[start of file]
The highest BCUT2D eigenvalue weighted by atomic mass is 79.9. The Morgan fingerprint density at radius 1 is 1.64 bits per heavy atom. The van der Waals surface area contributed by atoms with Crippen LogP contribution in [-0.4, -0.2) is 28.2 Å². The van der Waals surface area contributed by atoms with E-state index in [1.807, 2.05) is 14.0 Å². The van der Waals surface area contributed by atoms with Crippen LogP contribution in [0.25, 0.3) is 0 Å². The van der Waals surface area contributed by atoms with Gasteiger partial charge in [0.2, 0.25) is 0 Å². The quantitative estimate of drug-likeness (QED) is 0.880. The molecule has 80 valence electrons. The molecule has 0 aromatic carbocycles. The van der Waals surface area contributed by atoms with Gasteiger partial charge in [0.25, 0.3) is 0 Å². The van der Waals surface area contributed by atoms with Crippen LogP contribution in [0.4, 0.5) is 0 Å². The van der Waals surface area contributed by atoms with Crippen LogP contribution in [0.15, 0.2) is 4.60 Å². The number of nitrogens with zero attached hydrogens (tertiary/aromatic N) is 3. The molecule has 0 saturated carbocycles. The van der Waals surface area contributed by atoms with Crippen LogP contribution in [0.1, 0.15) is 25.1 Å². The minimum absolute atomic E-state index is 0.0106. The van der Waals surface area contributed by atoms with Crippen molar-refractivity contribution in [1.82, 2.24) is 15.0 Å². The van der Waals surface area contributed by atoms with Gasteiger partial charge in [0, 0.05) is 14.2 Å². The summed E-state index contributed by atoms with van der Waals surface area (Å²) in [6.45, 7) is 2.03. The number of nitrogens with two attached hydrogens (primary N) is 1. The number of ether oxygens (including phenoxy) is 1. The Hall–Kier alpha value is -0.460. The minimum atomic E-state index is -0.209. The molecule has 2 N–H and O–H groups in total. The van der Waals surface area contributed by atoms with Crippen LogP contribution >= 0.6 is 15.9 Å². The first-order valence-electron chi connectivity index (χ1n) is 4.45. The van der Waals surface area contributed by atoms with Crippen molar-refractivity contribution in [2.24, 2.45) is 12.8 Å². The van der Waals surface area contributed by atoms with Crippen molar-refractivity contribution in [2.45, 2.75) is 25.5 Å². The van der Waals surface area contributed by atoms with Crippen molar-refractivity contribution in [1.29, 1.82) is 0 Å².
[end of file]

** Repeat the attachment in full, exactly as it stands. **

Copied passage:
The highest BCUT2D eigenvalue weighted by atomic mass is 79.9. The Morgan fingerprint density at radius 1 is 1.64 bits per heavy atom. The van der Waals surface area contributed by atoms with Crippen LogP contribution in [-0.4, -0.2) is 28.2 Å². The van der Waals surface area contributed by atoms with E-state index in [1.807, 2.05) is 14.0 Å². The van der Waals surface area contributed by atoms with Crippen LogP contribution in [0.25, 0.3) is 0 Å². The van der Waals surface area contributed by atoms with Gasteiger partial charge in [0.2, 0.25) is 0 Å². The quantitative estimate of drug-likeness (QED) is 0.880. The molecule has 80 valence electrons. The molecule has 0 aromatic carbocycles. The van der Waals surface area contributed by atoms with Gasteiger partial charge in [0.25, 0.3) is 0 Å². The van der Waals surface area contributed by atoms with Crippen LogP contribution in [0.4, 0.5) is 0 Å². The van der Waals surface area contributed by atoms with Crippen LogP contribution in [0.15, 0.2) is 4.60 Å². The number of nitrogens with zero attached hydrogens (tertiary/aromatic N) is 3. The molecule has 0 saturated carbocycles. The van der Waals surface area contributed by atoms with Crippen LogP contribution in [0.1, 0.15) is 25.1 Å². The minimum absolute atomic E-state index is 0.0106. The van der Waals surface area contributed by atoms with Crippen molar-refractivity contribution in [1.82, 2.24) is 15.0 Å². The van der Waals surface area contributed by atoms with Gasteiger partial charge in [0, 0.05) is 14.2 Å². The summed E-state index contributed by atoms with van der Waals surface area (Å²) in [6.45, 7) is 2.03. The number of nitrogens with two attached hydrogens (primary N) is 1. The number of ether oxygens (including phenoxy) is 1. The Hall–Kier alpha value is -0.460. The minimum atomic E-state index is -0.209. The molecule has 2 N–H and O–H groups in total. The van der Waals surface area contributed by atoms with Crippen LogP contribution >= 0.6 is 15.9 Å². The first-order valence-electron chi connectivity index (χ1n) is 4.45. The van der Waals surface area contributed by atoms with Crippen molar-refractivity contribution in [2.24, 2.45) is 12.8 Å². The van der Waals surface area contributed by atoms with Crippen molar-refractivity contribution in [2.45, 2.75) is 25.5 Å². The van der Waals surface area contributed by atoms with Crippen molar-refractivity contribution in [1.29, 1.82) is 0 Å².